Handlers who reward cattle motion with release of pressure can quickly train cattle
Handling cattle can be a challenge under the best of circumstances, but those who do will find that the better they understand how cattle think as animals of prey, the better they will be at enhancing cattle health and performance, said veterinarian Tom Noffsinger.
"Prey animals have survived in nature, aware that predators select the lame, depressed and weak, to harvest," said Noffsinger, who is a cattle handling expert. "If caretakers behave like predators, cattle will hide signs of depression and disease from these people as long as possible. Understanding more about the visual, auditory and sensory abilities of cattle encourages handlers to override their predator tendencies, such as to chase and yell."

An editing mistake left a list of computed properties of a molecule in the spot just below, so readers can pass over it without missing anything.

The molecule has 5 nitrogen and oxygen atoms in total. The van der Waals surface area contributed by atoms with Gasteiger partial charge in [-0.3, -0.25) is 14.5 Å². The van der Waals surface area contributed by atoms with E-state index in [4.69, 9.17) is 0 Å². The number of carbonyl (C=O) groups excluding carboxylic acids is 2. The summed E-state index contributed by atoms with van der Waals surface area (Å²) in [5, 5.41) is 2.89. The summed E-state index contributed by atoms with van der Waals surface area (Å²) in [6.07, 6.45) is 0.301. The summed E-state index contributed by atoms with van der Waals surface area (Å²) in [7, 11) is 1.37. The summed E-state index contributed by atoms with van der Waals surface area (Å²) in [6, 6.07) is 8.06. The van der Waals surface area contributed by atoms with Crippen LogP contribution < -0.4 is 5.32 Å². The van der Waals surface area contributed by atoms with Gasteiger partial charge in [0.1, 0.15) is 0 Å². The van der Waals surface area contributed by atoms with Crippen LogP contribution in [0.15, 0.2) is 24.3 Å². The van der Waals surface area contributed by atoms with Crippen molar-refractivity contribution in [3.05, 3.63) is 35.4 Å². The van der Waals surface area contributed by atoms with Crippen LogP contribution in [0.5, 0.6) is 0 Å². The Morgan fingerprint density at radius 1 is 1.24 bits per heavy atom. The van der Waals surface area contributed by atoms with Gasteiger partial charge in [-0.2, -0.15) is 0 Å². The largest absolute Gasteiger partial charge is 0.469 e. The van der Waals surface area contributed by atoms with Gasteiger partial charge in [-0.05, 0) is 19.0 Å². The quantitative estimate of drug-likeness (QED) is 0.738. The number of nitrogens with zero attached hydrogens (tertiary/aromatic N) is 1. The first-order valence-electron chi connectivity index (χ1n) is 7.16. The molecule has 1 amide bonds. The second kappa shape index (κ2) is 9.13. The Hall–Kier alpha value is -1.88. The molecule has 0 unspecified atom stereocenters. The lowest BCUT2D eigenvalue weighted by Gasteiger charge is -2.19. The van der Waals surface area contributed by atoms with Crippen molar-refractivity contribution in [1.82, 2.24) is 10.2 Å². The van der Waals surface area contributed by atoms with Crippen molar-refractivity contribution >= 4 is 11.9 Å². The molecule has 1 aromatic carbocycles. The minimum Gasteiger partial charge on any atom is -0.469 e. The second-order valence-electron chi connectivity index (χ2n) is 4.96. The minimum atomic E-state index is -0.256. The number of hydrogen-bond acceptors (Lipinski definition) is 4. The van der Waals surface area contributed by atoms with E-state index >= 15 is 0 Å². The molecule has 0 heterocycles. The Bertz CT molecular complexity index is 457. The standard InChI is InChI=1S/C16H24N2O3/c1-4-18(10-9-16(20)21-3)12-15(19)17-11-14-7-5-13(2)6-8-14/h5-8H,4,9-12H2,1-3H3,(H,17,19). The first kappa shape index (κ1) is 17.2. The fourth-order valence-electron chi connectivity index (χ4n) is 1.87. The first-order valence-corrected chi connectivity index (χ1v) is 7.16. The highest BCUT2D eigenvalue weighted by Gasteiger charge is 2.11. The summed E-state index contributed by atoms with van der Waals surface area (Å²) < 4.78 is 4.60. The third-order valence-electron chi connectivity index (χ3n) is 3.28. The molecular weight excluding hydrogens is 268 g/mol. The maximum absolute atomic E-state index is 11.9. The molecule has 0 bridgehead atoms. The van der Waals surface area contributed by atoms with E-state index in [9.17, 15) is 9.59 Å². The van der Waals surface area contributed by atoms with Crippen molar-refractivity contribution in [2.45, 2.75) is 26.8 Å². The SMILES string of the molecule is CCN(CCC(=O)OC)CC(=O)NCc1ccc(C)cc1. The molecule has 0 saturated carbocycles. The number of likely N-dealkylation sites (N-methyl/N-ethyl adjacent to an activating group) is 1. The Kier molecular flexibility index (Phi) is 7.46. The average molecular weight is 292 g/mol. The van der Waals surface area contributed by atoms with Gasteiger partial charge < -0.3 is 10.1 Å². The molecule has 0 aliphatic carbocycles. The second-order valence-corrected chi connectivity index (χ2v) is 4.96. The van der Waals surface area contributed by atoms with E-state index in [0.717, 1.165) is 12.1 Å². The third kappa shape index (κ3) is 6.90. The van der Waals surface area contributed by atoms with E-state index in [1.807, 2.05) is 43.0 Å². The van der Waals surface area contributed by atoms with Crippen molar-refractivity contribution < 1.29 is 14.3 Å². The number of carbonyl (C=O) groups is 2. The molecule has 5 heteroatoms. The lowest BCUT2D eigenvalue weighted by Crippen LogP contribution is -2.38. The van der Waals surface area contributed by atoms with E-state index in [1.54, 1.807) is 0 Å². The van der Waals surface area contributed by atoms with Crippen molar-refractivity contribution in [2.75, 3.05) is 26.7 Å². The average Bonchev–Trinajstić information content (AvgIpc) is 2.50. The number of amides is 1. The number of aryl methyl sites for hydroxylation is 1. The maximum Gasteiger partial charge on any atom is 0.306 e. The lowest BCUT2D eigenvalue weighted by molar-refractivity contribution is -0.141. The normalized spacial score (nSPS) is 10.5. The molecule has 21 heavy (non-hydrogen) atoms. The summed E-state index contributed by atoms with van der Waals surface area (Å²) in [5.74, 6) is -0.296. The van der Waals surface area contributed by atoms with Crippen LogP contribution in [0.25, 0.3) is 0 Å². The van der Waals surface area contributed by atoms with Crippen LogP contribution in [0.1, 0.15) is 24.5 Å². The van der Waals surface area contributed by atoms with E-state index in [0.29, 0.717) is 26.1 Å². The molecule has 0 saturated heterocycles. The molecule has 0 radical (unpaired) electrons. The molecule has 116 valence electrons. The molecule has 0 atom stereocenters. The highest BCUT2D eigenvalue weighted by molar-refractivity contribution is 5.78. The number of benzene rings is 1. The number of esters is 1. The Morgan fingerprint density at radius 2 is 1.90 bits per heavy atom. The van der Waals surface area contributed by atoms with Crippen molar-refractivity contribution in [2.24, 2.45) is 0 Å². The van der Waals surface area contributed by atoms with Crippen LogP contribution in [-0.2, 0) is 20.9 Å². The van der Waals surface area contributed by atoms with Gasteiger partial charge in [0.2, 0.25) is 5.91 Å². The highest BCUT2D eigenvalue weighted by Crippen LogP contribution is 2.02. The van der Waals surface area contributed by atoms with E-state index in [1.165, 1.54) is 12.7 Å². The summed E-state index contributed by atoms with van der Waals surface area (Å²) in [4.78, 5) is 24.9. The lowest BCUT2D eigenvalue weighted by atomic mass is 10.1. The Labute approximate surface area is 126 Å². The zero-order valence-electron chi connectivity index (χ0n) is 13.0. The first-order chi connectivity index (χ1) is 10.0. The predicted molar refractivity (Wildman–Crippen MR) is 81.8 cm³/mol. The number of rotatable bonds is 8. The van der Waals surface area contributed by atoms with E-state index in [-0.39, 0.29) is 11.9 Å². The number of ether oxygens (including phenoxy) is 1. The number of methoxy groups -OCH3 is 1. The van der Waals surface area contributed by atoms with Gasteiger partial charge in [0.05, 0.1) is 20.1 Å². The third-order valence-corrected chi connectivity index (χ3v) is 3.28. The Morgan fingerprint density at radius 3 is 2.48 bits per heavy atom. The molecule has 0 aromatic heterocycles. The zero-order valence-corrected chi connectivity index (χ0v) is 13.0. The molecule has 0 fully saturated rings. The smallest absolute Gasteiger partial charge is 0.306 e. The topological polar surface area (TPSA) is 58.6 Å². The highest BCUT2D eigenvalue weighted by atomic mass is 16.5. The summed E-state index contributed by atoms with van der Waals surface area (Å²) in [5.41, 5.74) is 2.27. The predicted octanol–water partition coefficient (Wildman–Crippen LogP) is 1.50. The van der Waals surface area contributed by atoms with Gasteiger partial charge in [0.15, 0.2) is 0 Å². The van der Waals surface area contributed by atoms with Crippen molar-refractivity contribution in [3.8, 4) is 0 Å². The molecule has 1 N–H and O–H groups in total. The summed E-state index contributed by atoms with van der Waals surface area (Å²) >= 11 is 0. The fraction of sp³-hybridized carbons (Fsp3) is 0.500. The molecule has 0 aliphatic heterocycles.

He will speak on the topic at the 2010 International Symposium on Beef Cattle Welfare May 19 to 21 on the Kansas State University campus in Manhattan. The symposium, which will feature numerous well-known speakers, is hosted by K-State's Beef Cattle Institute.
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